Labor and the market value of the firm
AbstractWhat role does labor play in a firm’s market value? We explore this question using a production-based asset pricing model with frictions in the adjustment of both capital and labor. We posit that hiring of labor is akin to investment in capital and that the two interact, with the interaction being a crucial determinant of the time series behavior of market value. We use aggregate U.S. corporate sector data to estimate firms' optimal hiring and investment decisions and the consequences for firms' value. The model generates a good fit of the data. We decompose the estimated market value, thereby quantifying the link between firms' value and gross hiring flows, employment, gross investment flows, and physical capital. We find that a conventional specification -- quadratic adjustment costs for capital and no hiring costs -- performs poorly. Hiring and investment flows, unlike employment and capital stocks, are volatile and both are essential to account for market value volatility. A key result is that firms' value embodies the value of hiring and investment over and above the capital stock.
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Bibliographic InfoPaper provided by London School of Economics and Political Science, LSE Library in its series LSE Research Online Documents on Economics with number 19891.
Length: 75 pages
Date of creation: May 2005
Date of revision:
production-based asset pricing; labor market frictions; gross flows; Q-model; GMM;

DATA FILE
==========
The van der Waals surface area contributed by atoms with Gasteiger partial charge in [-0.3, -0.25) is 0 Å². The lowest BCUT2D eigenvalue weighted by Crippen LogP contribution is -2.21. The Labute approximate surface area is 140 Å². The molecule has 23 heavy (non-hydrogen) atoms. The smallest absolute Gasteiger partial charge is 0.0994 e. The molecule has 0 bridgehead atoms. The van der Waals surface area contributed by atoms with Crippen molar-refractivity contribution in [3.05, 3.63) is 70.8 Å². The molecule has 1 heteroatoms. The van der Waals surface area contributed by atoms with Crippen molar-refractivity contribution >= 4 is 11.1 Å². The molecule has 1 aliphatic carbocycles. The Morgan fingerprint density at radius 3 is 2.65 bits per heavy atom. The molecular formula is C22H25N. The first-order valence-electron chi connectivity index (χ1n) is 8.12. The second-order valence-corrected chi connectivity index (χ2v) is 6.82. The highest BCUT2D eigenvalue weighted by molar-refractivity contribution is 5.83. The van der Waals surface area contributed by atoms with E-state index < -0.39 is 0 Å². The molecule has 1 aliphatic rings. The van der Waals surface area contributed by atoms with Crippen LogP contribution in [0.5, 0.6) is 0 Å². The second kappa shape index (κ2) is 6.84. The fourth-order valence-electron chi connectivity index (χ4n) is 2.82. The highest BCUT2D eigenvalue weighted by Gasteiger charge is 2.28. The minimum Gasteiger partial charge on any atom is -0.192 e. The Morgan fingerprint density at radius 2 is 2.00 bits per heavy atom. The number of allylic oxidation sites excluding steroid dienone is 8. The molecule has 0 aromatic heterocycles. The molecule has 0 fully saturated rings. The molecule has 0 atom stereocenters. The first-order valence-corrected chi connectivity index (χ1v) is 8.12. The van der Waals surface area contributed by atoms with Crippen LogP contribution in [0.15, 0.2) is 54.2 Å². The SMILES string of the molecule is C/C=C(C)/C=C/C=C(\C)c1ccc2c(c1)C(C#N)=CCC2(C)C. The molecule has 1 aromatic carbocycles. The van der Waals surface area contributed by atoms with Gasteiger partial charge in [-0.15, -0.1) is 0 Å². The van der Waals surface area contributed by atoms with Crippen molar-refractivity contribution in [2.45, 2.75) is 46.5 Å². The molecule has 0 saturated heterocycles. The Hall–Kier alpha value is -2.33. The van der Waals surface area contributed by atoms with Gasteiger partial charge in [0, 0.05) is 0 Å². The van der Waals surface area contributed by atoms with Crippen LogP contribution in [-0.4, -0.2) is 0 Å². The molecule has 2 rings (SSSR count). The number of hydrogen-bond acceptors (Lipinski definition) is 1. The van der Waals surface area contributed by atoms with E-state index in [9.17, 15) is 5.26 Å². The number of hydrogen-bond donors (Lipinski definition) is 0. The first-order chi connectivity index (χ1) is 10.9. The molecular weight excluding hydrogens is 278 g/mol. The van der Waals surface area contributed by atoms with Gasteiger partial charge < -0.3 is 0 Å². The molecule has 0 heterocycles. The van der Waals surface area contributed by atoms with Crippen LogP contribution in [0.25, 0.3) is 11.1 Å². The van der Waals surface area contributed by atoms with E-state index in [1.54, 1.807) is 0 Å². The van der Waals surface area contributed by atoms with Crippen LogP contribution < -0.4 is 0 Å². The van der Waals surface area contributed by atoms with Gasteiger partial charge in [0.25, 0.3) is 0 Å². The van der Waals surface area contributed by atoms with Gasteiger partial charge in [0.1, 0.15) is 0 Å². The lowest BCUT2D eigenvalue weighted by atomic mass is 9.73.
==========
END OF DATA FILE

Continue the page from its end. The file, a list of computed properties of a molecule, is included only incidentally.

Other versions of this item:
- Monika Merz & Eran Yashiv, 2005. "Labor and the Market Value of the Firm," CEP Discussion Papers dp0690, Centre for Economic Performance, LSE.
- Merz, Monika & Yashiv, Eran, 2004. "Labour and the Market Value of the Firm," CEPR Discussion Papers 4184, C.E.P.R. Discussion Papers.
- Merz, Monika & Yashiv, Eran, 2003. "Labor and the Market Value of the Firm," IZA Discussion Papers 965, Institute for the Study of Labor (IZA).
- G12 - Financial Economics - - General Financial Markets - - - Asset Pricing; Trading Volume; Bond Interest Rates
- E24 - Macroeconomics and Monetary Economics - - Consumption, Saving, Production, Employment, and Investment - - - Employment; Unemployment; Wages; Intergenerational Income Distribution
- E22 - Macroeconomics and Monetary Economics - - Consumption, Saving, Production, Employment, and Investment - - - Capital; Investment; Capacity
- E23 - Macroeconomics and Monetary Economics - - Consumption, Saving, Production, Employment, and Investment - - - Production
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